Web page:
Note: Before you start these exercises, you must stretch for five-ten minutes. You can prepare yourself by warming up and repeating it three-four times a week.
Start by standing on your feet. Ensure that they are aligned with your hips.
While keeping your toes on the floor, try rolling your weight outward of your feet.
Simultaneously, lift your arches and hold for a few seconds.
Return to the original position and repeat.
Do three sets of fifteen reps.
Arch Strength Building
Sit comfortably with your left foot over your right thigh.
Wrap your left foot with a towel and try stepping on the other end of the towel with your right foot.
Ensure that the towel feels pulled.
Bring your left foot up with your hands till your body feels a pull.
Return to the original position.
Continue doing two sets of ten reps with each foot.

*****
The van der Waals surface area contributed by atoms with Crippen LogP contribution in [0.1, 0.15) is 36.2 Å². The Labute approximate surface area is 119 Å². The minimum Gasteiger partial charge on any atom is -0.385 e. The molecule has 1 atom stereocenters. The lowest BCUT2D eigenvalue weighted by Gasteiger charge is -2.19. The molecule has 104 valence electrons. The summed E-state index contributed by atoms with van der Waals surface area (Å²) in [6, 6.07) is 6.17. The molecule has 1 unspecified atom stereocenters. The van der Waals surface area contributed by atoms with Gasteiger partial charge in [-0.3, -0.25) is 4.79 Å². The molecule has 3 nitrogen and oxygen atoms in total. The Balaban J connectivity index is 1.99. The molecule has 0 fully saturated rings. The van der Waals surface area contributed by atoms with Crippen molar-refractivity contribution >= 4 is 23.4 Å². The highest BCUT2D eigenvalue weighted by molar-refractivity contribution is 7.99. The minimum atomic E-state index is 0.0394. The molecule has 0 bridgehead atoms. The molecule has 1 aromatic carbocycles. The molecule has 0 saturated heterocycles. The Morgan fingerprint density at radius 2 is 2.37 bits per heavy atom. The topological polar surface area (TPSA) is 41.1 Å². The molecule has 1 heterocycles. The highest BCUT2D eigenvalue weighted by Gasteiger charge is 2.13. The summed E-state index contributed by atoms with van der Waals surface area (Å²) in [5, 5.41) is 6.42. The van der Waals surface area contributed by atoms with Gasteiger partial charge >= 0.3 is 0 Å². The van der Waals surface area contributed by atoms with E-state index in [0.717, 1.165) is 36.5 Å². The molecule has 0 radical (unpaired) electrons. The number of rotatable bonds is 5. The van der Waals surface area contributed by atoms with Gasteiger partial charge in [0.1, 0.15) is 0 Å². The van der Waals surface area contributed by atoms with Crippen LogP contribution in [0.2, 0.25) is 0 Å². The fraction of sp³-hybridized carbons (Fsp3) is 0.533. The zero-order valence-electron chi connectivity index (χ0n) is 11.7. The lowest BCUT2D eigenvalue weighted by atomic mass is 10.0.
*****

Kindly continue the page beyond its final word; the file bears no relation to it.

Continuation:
Sit on a chair while laying the towel on the floor.
Place your feet on the towel while aligning the knees at 90-degree.
Try to grasp the towel by curling your toes and pulling it towards you.
Continue doing it ten times.
Plantar Fascia Stretch
Stand with your toes against the wall.
Hold up your knee towards the wall and retain the position till you feel a stretch under your foot.
Stay in the position for ten seconds.
Repeat by switching the foot.
Do two sets of ten reps.
Standing Squat Jumps
Stand straight with your feet shoulder-width apart.
Go down to a squat position and use your heels to jump as high as possible.
While landing, retain your squat position.
Continue doing two sets of ten reps.
Place your hands on the wall.
Try to lift your heels as high as you can and hold the position for ten seconds.
Resume your original position and repeat two sets of twenty reps.
You can also raise your heel continuously while holding the position for thirty seconds once you are comfortable with it.